There are good reasons why rose bushes are planted at the end of vine rows, Peter F May was told. But he wasn’t convinced and a vineyard stroll threw new light on the matter.
You’ll have noticed, when you visit wineries, rose bushes planted at the end of each row of vines and you probably wondered why they are there. If you ask you will be told one of the following reasons.
The roses are there as an early warning indicator of disease. If some disorder is about to affect the vines, it will manifest itself first on the leaves of the rose bushes. Forewarned the farm workers will be able to spray an appropriate solution onto the vines and avert disaster.
The bushes are planted at the end of the row because of their thorns. When the strips of soil between the rows are ploughed the horse pulling the plough will be encouraged to make a wide turn to avoid getting scratched by the thorns, thus avoiding hitting the stakes anchoring wires that support the vines and damaging them.
These are both good stories that have the ring of truth about them. And yet …
With our current viticultural skills we don’t need to rely on checking rose bushes for signs of illness, by which time it would be too late for the vines. Viticulturists walk between the vine rows every day, they can use satellite imagery to identify minute changes of colour in vine leaves that could indicate problems and they do preventative spraying based on weather conditions and their own knowledge.
And nowadays few wine farms harness horses to work their vineyards. A rose bush is easier to see from the cab of a tractor than a support wire buried in the soil which thus could indicate to the driver where a turn point is, but a stick would perform the same task.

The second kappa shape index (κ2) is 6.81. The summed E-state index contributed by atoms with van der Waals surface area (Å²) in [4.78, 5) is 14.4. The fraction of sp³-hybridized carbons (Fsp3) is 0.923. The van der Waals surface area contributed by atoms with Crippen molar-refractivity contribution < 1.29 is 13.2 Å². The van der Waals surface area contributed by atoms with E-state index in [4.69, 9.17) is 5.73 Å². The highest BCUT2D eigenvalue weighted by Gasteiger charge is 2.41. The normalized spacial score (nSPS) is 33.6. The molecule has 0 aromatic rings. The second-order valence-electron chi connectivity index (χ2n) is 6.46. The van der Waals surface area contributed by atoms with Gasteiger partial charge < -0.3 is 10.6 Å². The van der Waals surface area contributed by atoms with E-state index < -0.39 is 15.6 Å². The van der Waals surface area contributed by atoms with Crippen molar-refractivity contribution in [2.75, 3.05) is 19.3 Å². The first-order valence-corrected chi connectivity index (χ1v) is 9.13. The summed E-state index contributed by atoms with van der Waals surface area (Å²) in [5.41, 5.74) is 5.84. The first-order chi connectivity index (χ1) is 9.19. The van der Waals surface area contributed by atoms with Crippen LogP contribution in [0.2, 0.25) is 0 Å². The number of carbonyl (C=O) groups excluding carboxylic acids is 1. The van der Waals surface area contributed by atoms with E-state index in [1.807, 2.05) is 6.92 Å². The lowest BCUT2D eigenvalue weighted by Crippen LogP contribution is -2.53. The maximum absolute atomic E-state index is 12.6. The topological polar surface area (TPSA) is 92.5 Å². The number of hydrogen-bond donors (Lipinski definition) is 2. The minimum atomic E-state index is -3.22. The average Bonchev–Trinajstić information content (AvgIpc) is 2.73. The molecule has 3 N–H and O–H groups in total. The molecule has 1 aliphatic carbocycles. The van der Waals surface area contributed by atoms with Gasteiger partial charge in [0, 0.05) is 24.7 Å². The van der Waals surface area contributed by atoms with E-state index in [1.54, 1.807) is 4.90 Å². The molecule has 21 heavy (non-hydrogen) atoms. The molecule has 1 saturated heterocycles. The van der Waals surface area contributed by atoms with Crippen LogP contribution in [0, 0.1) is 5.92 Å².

I think the truth can be easily discovered if one takes a stroll around the property. You’ll soon see that not every row ends with a rosebush. Indeed, entire vineyards in the distance lack a single rose.
The rosebushes are invariably planted at rows that line the winery entrance drive, ring the cark park and face the tasting facility and owners’ house.
The opposite end of those rows lack roses and yet will be just as susceptible to damage from turning horses and tractors, and distant vineyards are just as likely to suffer disease.
In other words, the real reason rose bushes are nowadays planted in vineyards is solely to provide decoration. And there’s no harm in that.
Do you disagree with me? Have you been given a different explanation? Please share with us by clicking on the ‘forum’ button on the right hand edge column of this page.
Peter F May is the author of Marilyn Merlot and the Naked Grape: Odd Wines from Around the World which features more than 100 wine labels and the stories behind them, and PINOTAGE: Behind the Legends of South Africa’s Own Wine which tells the story behind the Pinotage wine and grape.